West assistant principal Patrick O’Connor is thrilled that Life of Hope has partnered with WBHS. He says that any kind of cooperation with the local community is something to be celebrated.

“Let’s get out there, let’s form partnerships and let’s all work together,” O’Connor said. “We have such a great community that is very supportive of everything that we do.”

“We’re trying to reach out to students and welcome them in so they feel like they belong somewhere.”
– Jacqueline Schmoldt, Youth Impact Club adviser

For club president Lily Mottet and vice president Ally Quiroz, both West seniors, the YIC has been a long time coming. They have advocated for a mental wellness club for three years.

“I have definitely seen people struggle with mental health issues and different ideations and I would like to provide a place where people can feel comfortable and get help and just learn to be okay mentally,” Quiroz said. “Not only that but I like to help others.”

Both Mottet and Quiroz are certified for QPR, which stands for Question Persuade Refer. Their training, provided by Life of Hope, taught them how to navigate a crisis conversation with a suicidal individual. Currently the core members of the YIC, along with the main advisers, are QPR certified.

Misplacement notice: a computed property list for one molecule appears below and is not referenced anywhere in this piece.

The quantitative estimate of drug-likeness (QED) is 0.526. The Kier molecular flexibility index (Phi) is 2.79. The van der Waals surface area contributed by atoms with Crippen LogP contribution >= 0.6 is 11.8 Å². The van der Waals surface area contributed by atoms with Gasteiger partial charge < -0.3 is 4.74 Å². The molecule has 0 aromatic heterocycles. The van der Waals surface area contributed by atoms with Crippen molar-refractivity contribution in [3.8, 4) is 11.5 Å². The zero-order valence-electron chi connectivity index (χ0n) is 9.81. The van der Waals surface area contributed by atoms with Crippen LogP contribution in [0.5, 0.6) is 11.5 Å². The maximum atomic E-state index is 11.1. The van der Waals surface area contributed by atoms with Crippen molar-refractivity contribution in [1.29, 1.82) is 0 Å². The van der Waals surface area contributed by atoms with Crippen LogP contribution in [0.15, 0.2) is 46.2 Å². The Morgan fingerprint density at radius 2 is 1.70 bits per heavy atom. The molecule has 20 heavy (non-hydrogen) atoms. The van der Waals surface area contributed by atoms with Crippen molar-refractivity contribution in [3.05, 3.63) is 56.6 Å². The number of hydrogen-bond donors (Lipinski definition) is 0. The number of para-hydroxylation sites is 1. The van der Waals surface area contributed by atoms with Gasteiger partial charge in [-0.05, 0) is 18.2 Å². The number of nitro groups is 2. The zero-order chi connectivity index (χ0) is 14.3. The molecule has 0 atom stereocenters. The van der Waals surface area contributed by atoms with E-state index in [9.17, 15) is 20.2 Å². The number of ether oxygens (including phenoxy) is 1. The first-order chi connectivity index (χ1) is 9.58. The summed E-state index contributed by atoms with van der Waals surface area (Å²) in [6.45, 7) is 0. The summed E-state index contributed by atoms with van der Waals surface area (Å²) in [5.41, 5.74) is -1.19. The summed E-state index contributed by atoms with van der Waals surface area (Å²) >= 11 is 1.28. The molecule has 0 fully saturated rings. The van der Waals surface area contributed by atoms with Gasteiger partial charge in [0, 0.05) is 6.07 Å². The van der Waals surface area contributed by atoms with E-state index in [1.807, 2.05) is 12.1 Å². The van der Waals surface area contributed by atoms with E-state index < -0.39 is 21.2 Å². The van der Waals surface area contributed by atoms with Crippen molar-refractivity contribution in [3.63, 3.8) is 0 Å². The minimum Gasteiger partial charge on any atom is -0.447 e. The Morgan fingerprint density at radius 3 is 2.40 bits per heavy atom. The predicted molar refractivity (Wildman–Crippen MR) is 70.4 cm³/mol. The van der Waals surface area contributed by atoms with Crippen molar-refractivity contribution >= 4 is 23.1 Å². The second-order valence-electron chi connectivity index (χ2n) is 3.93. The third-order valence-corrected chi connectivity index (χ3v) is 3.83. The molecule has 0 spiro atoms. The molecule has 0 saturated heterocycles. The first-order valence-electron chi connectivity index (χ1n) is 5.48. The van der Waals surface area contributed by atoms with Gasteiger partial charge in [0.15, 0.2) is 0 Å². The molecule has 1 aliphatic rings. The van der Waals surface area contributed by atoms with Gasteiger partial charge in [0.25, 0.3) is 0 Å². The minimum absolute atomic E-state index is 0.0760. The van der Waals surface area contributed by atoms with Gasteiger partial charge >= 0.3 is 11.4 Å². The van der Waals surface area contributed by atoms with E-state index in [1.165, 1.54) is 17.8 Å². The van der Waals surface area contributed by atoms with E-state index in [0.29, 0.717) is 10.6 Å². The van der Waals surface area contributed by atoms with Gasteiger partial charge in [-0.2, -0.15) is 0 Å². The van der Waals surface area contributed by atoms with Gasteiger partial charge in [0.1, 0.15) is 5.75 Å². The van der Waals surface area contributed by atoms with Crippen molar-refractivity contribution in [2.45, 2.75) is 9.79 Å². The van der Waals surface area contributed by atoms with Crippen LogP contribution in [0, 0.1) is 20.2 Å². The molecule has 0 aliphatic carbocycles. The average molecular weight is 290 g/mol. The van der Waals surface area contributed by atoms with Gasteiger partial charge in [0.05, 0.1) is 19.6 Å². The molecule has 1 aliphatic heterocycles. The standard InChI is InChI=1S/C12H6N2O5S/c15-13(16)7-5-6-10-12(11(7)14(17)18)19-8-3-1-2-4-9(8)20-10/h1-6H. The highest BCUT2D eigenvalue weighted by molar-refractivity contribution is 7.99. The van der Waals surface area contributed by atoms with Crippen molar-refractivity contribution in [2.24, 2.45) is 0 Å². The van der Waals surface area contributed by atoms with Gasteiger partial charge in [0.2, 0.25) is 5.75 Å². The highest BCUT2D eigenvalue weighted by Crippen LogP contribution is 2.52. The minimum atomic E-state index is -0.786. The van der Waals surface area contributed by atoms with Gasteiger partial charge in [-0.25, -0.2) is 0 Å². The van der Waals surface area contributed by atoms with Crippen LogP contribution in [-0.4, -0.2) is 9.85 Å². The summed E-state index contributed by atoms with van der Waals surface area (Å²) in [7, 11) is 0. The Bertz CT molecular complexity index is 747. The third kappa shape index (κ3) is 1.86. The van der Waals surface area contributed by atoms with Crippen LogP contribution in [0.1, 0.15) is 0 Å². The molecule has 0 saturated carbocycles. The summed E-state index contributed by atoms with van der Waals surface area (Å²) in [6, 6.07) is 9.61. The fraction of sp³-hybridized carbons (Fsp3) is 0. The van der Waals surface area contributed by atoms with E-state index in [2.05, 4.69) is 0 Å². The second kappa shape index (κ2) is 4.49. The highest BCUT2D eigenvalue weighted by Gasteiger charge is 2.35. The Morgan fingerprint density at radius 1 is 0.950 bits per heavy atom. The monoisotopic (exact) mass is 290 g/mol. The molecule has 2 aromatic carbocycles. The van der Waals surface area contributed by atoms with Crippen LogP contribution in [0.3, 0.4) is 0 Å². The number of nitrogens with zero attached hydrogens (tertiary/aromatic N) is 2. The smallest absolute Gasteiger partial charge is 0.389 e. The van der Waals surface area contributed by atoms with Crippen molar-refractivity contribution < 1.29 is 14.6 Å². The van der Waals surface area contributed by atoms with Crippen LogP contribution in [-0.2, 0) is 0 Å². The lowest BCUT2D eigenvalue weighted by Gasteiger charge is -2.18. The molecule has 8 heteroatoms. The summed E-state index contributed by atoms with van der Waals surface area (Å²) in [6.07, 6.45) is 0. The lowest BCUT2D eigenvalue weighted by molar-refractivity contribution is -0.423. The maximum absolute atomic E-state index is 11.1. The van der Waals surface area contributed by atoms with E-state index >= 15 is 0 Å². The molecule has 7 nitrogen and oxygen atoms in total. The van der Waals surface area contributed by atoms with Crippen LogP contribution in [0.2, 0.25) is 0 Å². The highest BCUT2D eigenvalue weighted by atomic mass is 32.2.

Schmoldt is encouraging all members to become certified and would someday like to find a way to tag these individuals, perhaps with a pin for their backpack.

“What we’re hoping to eventually do is have some sort of symbol attached to their backpack that other students can recognize, ‘this is someone who has the QPR training, someone who’s in the Youth Impact Club, someone I can approach and talk to,’” Schmoldt said.

O’Connor believes that an important aspect of any club is the teacher who leads it. He thinks that because this club will be advised by Schmoldt, it will naturally be popular.

“I think sometimes kids go just because they like the staff that run it and I think that’s fantastic that we have such a strong staff that students are flocking to whatever they do,” O’Connor said. “I think it speaks to the relationships that staff form with students, but the fact that they are supporting Mrs. Schmoldt in this venture is great.”

For those who are hesitant about the club, Quiroz says that no matter your situation, there is always someone there for you. She says that if all you need is a friend to listen, she would love to go out to coffee to get to know you.

“You don’t have to go through it alone,” Quiroz said. “You can come talk to one of us who are a part of the YIC club and we can help talk you through or you can talk to a counselor, but it is just so much easier to go to someone. There are people who are trained and kind and loving and ready to talk to you and not in a big group if you don’t feel comfortable, just one-on-one.”

(Top image: Youth Impact Club members Gavin Quiroz, Ally Quiroz, Lauren Garbisch, Ava Schuett and Lily Mottet advertise the new club Aug. 27 during Freshman Open House. Photo courtesy of Jacqueline Schmoldt.)